“Epic poems of great storytellers, like the Greek Homer, are still with us today, centuries after they were first told. We all know about the Trojan horse. We’ve all heard about the face that sailed 1000 ships. And we all know about the power, or probably more about the weakness, of the god Achilles.
“The fact that these stories are still with us, and there’s been a blurring of myth and reality, just really shows the power of a great story.”
Storytelling is at the heart of successful attractions
“Some of the world’s most famous stories come from the oral tradition of families passing down stories from generation to generation,” says Moreton. “And often, they served as warnings to family and friends, or to children of how to behave and how not to get into trouble.”
Stories have always been at the heart of the best visitor attractions
“Many of these stories were first published in 1812 by the Brothers Grimm as the Grimms’ fairy tales. From that book, we have got some of the world’s most famous characters and probably the most famous names in the English language, such as Cinderella.
“Stories have always been at the heart of the best visitor attractions. It is that ability for consumers to not only read or see a story but to step right into it. To be in that world, to join and share in the adventures of the protagonist.”
“Many national theme parks, such as Efteling, Europa-Park and Gardaland, are built on homegrown stories, converted into IPs. We’ve also seen parks like China’s Fantawild, creating attractions within a park but then developing an IP alongside which lives much further beyond the theme park environment.”
Bringing stories and brands to life
“At Merlin, when we’re creating a new ride or attraction or a park, a great story is absolutely the heart of our development. Our story needs to link to the product truth of the ride, but also be absolutely targeted and compelling for the audience we’re trying to appeal to.
“One recent example of this is that we created Wicker Man at Alton Towers, and then the Colossus ride at Heide Park.”
“Over the years, many great stories that were originally created for the cinema or for TV have been turned into fantastic attraction concepts. This is a trend we are seeing much more as brands realise that the world is moving much more toward the world of experience, and therefore their brands need to come to life in an experiential world.
“In a really cluttered media landscape, and with an abundance of choice, intellectual properties are probably more important now than they have ever been.
“Bringing a story-based IP to life has many advantages. Consumers know and in many cases love these familiar protagonists. They know the worlds, the understand the plot, they know what they expect those worlds to be like. And that can also have its disadvantages because sometimes the expectations are sky-high.”
Future attraction trend 4 – the rise of participative immersion
Passive experiences are no longer enough. Guests want to participate, to get involved and to feel like they can affect the outcome.
“We’re seeing constantly evolving social media,” says Moreton. “We’re seeing the increased sophistication of mobile devices and the proliferation of gaming. All these are driving that need to not just be able to be immersed but to also participate and play a role in experiences.”
“We have seen a desire to personalise in music, fashion, television. So, why wouldn’t people want to also have personalisation in an experiential context too? There’s a growing need to ensure that attractions are commanding all senses. Not just putting you into the attraction, but making you feel like you’ve actually got a part to play. Our research and development team, led by Justin East, has been right at the forefront of this.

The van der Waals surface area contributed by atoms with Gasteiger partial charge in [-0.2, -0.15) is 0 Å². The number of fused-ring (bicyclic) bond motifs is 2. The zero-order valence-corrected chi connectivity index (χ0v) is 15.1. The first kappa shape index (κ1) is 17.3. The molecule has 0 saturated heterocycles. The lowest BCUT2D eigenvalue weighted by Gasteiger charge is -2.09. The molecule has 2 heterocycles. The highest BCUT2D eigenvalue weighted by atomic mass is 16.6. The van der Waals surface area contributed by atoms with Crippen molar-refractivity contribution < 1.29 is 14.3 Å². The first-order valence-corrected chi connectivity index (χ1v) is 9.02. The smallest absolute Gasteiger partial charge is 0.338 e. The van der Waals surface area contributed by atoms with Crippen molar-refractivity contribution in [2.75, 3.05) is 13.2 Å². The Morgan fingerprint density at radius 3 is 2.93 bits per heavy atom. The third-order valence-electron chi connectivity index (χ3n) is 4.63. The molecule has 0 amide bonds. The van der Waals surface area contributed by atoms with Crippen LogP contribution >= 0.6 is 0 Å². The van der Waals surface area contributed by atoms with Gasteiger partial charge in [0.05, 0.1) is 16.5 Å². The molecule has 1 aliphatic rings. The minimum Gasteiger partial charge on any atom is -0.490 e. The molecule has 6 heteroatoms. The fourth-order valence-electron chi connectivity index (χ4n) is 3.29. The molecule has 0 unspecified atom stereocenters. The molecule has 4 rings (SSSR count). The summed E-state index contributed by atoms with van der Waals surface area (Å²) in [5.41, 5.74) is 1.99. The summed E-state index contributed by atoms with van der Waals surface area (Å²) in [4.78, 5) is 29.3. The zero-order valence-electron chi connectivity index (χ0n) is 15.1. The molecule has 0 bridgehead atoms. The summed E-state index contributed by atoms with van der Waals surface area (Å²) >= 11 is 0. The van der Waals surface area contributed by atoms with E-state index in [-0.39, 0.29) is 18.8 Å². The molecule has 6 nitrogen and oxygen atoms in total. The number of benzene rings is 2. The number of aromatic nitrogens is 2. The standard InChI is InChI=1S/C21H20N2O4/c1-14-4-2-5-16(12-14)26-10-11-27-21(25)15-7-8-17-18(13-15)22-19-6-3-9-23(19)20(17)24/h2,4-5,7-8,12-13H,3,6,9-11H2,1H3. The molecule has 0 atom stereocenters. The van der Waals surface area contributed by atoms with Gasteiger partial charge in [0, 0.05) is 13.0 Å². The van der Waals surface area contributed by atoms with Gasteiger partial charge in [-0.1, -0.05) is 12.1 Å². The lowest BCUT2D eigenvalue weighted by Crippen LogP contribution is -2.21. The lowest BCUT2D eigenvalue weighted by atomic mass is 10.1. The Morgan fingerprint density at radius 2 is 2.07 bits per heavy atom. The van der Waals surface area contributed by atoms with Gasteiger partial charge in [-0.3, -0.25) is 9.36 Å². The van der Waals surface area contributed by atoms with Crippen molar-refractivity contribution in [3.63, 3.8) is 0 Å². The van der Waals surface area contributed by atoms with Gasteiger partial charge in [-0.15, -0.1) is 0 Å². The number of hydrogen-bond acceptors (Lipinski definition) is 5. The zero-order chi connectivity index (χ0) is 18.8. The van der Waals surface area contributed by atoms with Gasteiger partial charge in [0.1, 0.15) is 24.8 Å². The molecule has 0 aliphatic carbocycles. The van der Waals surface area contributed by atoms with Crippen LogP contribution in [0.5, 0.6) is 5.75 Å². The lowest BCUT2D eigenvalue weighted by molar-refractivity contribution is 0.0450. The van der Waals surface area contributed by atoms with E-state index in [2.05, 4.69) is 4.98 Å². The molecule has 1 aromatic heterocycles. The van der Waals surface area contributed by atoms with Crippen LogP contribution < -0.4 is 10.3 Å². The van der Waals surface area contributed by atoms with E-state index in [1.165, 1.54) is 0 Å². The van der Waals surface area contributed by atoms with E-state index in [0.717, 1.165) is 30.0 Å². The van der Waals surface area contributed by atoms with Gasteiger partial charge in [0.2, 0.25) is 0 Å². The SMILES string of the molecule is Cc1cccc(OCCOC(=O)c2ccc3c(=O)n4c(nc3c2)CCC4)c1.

“Recently we’ve seen the growth in new technologies such as virtual reality and these have given us new tools to play with. Virtual reality allows us to immerse guests in a way we never thought possible before. But of course, it comes with lots of difficulties too, particularly when used in a high capacity context.
“eSports has seen exponential growth, of players being watched by other players in arena stadiums. Who could have thought that was going to be a trend?”
The rise of immersive experiences
“There are also many less tech-heavy but just as immersive experiences,” says Moreton. “For instance, the growth in escape rooms that we’ve seen over the last few years. Immersive theatre and attractions such as Punch Drunk and Les Enfants Terribles have all tapped into this desire and the need for consumers to want to participate in an experience.
“Secret cinema continues to become a big-ticket in the UK. It is a fabulous experience that not only allows consumers to see a classic movie but actually to be part of it. They can be a character, they can roleplay, put on costumes and to actually, to some degree, affect the outcome, both before, during and after the movie.”
“These follow in the footsteps of the wonderful Puy du Fou immersive theme park, and more recently, Evermore, the immersive theme park in Utah, which are really built on a similar trend.
“We’ve seen a plethora of new experiences and immersive experiences pop up more recently throughout the world, from Crystal Maze to Meow Wolf, and soon to be Judge Dredd. It’s a really vibrant and exciting area, and it’s clearly tapping into, particularly for millennials, something that is really mattering to them.”
“At Merlin, with the Dungeons brand, we’ve been doing immersive theatre for the last 30 – 35 years, in a format that really has its roots in the early Victorian promenade theatre,” says Moreton. “And when you enter a Dungeons, you enter into a themed environment with live-action, a humorous script and gags where things actually happen to you as a guest.”